By Frank Ephraim
With the increase of Nazism within the Thirties greater than one thousand eu Jews sought shelter within the Philippines, becoming a member of the small Jewish inhabitants of Manila. whilst the japanese invaded the islands in 1941, the peaceable life of the hardly settled Jews packed with the types of uncertainties and oppression they notion that they had left at the back of. during this booklet Frank Ephraim, who fled to Manila together with his mom and dad, gathers the stories of thirty-six refugees, who describe the tough trip to Manila, the lives they equipped there upon their arrival, and the occasions surrounding the japanese invasion. Combining those debts with old and archival documents, Manila newspapers, and U.S. executive files, Ephraim constructs a close account of this little-known bankruptcy of worldwide heritage.
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Extra resources for Escape to Manila: FROM NAZI TYRANNY TO JAPANESE TERROR
20-25/Ephr 21 5/19/03, 3:49 PM 22 escape to manila assistance. Philip Frieder, in Manila tending the family tobacco business and also heading the Jewish community, immediately went about collecting money, raising 16,000 pesos, about $8,000, in short order. ”6 The Manila Jewish community leaders therefore decided to bank the money for future contingencies. The German evacuation offer—free passage on the Gneisenau—was viewed with mixed emotions by the German Jews in Shanghai. Escape from grave physical danger to the uncertainty of stepping aboard Nazi “territory” subject to possible forced repatriation to Germany could have unimaginable consequences.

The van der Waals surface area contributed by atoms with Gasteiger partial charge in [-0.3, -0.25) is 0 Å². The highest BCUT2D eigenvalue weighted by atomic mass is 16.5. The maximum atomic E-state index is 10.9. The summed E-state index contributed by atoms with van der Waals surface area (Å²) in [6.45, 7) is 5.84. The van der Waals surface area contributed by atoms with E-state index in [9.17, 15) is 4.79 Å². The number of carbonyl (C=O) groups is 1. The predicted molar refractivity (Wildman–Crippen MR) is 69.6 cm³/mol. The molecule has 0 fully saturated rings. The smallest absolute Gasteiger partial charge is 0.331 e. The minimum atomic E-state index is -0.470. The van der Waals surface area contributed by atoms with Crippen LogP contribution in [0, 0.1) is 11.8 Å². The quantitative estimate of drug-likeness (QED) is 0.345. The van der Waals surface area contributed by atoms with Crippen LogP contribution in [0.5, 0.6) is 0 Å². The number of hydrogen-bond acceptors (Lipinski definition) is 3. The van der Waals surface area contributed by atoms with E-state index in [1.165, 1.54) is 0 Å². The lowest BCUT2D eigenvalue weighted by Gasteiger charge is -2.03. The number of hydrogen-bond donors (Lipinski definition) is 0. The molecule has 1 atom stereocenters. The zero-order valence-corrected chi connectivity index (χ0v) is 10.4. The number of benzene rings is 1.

On November 10, 1938, by the sound of breaking glass. They were in the family hotel—their permanent home—which was owned and operated by their parents, who occupied the room next door. Hans heard them get up and call the police, but the noises of breaking glass continued. A loud knocking on the door to their parents’ room brought the boys out of bed. Without another thought Hans slid out into the hall and raced toward a window that led out to a low roof. There he stayed till dawn, then crept back through the window, entered his room, and put on some clothes.
5 The Kristallnacht experience was for most German and Austrian Jews the deﬁning moment as they viewed their future—or rather the lack of one—in Nazi Germany. For those who had until then believed that there might be hope for change or accommodation, or that there was still time to plan for emigration, this event cleared all their doubts. My grandfather died of a heart ailment on November 8, 1938. He was buried the next day. As the family was in mourning there were no phone calls, nor was the radio turned on.